Or - How To Roll With Everyone
BJJ as a martial art is very personal experience which is heavily dependent on the individual and their own journey. As much as we train to focus on ourselves and our improvement it is nothing without our training partners. We make each other better, we challenge one another and help each other both on and off the mats. As cliché as it sounds, we are in this together.
A common question within the online BJJ community is ‘How do I roll with girls?’. When I find myself faced with questions in life I often turn to people who have inspired me, in this case that would be Cyndi Lauper. She was right all along, ‘when the working day is done, us girls we really do just want to have fun’. For some girls, fun means Brazilian Jiu Jitsu. Whether we are hobbyists or competitors we do it because we love it. It is challenging and tough but at the end of the day it is so much fun!
The purpose of this article is not so much to say this is how you should or shouldn’t roll with girls. Instead I am attempting to open up a dialogue to try and get people to consider how are they rolling with anybody.
There are some common gender-based questions I will address but most of these ideas fall under general rolling etiquette. Everyone is different and it’s going to be based on individual preferences and experiences, however there are some essential ideas we could all consider.
There are two basic fundamentals for rolling in BJJ:
1 - Be aware and beware.
This is one of the first things we experience when we start rolling in Jiu Jitsu and it is something that doesn’t go away. When we start rolling as a fresh white belt we have no idea what to do, or what is going on. This is okay when we start out, as it’s expected. The more we train, the quicker we learn to be less clumsy and our actions and reactions are driven with intention rather than fear.
Even as we move out of this stage we still experience this with new white belts. It is here we learn to beware and to be careful. You might be able to control the roll or you might have to play it safe. Again everyone is different, it’s a skill in itself to know when to give people space to try things or to not give them anything. We learn how to not put our self in danger while also not putting our training partners at risk. We are responsible for our partner’s safety as much as our own.Text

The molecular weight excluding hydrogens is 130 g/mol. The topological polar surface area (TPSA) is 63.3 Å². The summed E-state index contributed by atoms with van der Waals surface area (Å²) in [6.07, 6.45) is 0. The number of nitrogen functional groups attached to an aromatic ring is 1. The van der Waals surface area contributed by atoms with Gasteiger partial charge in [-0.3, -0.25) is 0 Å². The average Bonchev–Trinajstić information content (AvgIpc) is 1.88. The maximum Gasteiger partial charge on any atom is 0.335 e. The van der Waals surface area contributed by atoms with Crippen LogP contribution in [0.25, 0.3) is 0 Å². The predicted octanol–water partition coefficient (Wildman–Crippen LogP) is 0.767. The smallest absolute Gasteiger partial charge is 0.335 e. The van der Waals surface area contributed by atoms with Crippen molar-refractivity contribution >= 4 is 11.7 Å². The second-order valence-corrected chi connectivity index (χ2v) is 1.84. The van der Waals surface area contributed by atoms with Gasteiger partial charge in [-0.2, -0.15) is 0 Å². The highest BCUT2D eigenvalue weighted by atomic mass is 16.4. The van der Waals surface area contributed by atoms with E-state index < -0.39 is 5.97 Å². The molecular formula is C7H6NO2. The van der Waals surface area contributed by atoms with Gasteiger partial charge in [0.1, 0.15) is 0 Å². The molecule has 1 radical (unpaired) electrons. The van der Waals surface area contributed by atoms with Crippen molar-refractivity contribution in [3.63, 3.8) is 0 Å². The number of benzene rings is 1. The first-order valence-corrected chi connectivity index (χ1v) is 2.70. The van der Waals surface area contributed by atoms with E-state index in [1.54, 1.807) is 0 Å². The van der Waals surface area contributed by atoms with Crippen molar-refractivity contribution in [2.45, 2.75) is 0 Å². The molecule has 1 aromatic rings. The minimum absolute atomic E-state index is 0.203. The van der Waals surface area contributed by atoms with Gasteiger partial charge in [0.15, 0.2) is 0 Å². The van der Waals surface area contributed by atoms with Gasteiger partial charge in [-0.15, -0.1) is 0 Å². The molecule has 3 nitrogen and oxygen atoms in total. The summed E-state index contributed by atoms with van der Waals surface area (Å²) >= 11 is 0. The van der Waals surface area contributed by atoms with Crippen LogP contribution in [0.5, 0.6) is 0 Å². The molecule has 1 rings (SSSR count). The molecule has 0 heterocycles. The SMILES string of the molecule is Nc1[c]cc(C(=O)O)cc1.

While this is a common issue with new people, sometimes we forget to think about what we are doing during a roll. This can continue throughout your time at white belt and even as you progress into the higher belts. Don’t let it get that far, don’t be that guy. When you are rolling try to consider if you and your partner are benefiting from what you are doing, and are you gaining anything from the roll?
2 – Don’t be a jerk!
This second point is pretty self-explanatory and closely related to my first point. I feel like it needs repeating, particularly for instances where you should have awareness, or you do and you choose to ignore it. We all have our moments, often mistakes or misjudgments but there are the occasional dick moves that were intentional. If you’re cranking submissions hard, choking over their jaw/teeth, jamming knuckles in the throat purely because you can, no one wants to roll with that guy. Plain and simple, don’t be that guy
Okay, now we know the basics, I’ll address some of the gender-specific questions or queries that often pop up.
How do I roll with a small female?
Easy! The same way you roll with a small anybody. I’ll refer you back to my two previous points because it all comes down to this. If you significantly out-weigh your partner compensate for the pressure/intensity you would normally use with technique. Take the opportunity to play bottom, practice your escapes or guard retention. If you are mostly on top or snapping on submissions left, right and center be aware how fast or strong they may be coming on.
In saying that, in most rolls you will learn to match your intensity. You don’t have to go 100% like its ADCC, but sometimes people like to amp it up. Start out slow or half your intensity and see how it goes. This is relevant to everyone, some people always roll at 75%, others might dial it back to 40%. Basically is someone is going 60% you don’t need to crank it up to 90%.
One thing to avoid which rests on the opposite side of the spectrum, instead of going too hard maybe you’re not even going at all. It’s cool if you want to impersonate a grappling dummy but please don’t do it during a roll. Try find a balance between give and take. I’m not suggesting you hand out grips and submissions but open up positions for your partner and yourself to explore. Try create some resistance some for your partner, experiment with different movements and find new ways to attempt or defend a move. Being nice isn’t going to help anyone if there is no energy or progression during a roll.